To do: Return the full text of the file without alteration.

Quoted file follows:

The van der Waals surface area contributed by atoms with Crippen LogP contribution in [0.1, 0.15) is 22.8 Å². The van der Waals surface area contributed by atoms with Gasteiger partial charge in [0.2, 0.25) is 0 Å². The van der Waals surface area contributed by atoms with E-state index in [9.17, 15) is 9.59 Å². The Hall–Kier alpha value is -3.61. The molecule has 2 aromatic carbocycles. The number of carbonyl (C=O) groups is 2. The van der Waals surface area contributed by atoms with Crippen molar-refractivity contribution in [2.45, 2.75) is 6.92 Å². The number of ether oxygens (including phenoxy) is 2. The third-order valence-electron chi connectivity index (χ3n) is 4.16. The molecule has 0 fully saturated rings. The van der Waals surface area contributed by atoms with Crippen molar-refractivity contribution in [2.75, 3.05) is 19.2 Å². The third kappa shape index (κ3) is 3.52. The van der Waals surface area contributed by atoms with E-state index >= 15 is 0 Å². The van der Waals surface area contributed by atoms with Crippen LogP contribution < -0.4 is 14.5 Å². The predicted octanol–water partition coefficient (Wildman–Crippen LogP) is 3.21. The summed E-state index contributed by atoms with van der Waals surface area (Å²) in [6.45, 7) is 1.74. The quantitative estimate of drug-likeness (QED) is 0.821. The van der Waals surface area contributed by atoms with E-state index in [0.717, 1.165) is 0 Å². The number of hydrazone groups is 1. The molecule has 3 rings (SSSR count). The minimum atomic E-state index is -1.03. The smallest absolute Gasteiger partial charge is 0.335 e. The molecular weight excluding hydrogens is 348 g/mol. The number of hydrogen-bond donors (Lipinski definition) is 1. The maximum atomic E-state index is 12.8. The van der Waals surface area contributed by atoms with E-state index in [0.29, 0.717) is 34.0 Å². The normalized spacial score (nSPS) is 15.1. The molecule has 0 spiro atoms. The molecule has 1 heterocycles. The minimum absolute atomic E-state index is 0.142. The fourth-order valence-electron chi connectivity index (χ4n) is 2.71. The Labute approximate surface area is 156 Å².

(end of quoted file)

The van der Waals surface area contributed by atoms with Crippen LogP contribution in [0.1, 0.15) is 22.8 Å². The van der Waals surface area contributed by atoms with Gasteiger partial charge in [0.2, 0.25) is 0 Å². The van der Waals surface area contributed by atoms with E-state index in [9.17, 15) is 9.59 Å². The Hall–Kier alpha value is -3.61. The molecule has 2 aromatic carbocycles. The number of carbonyl (C=O) groups is 2. The van der Waals surface area contributed by atoms with Crippen molar-refractivity contribution in [2.45, 2.75) is 6.92 Å². The number of ether oxygens (including phenoxy) is 2. The third-order valence-electron chi connectivity index (χ3n) is 4.16. The molecule has 0 fully saturated rings. The van der Waals surface area contributed by atoms with Crippen molar-refractivity contribution in [2.75, 3.05) is 19.2 Å². The third kappa shape index (κ3) is 3.52. The van der Waals surface area contributed by atoms with E-state index >= 15 is 0 Å². The van der Waals surface area contributed by atoms with Crippen LogP contribution < -0.4 is 14.5 Å². The predicted octanol–water partition coefficient (Wildman–Crippen LogP) is 3.21. The summed E-state index contributed by atoms with van der Waals surface area (Å²) in [6.45, 7) is 1.74. The quantitative estimate of drug-likeness (QED) is 0.821. The van der Waals surface area contributed by atoms with E-state index in [0.717, 1.165) is 0 Å². The number of hydrazone groups is 1. The molecule has 3 rings (SSSR count). The minimum atomic E-state index is -1.03. The smallest absolute Gasteiger partial charge is 0.335 e. The molecular weight excluding hydrogens is 348 g/mol. The number of hydrogen-bond donors (Lipinski definition) is 1. The maximum atomic E-state index is 12.8. The van der Waals surface area contributed by atoms with E-state index in [0.29, 0.717) is 34.0 Å². The normalized spacial score (nSPS) is 15.1. The molecule has 0 spiro atoms. The molecule has 1 heterocycles. The minimum absolute atomic E-state index is 0.142. The fourth-order valence-electron chi connectivity index (χ4n) is 2.71. The Labute approximate surface area is 156 Å².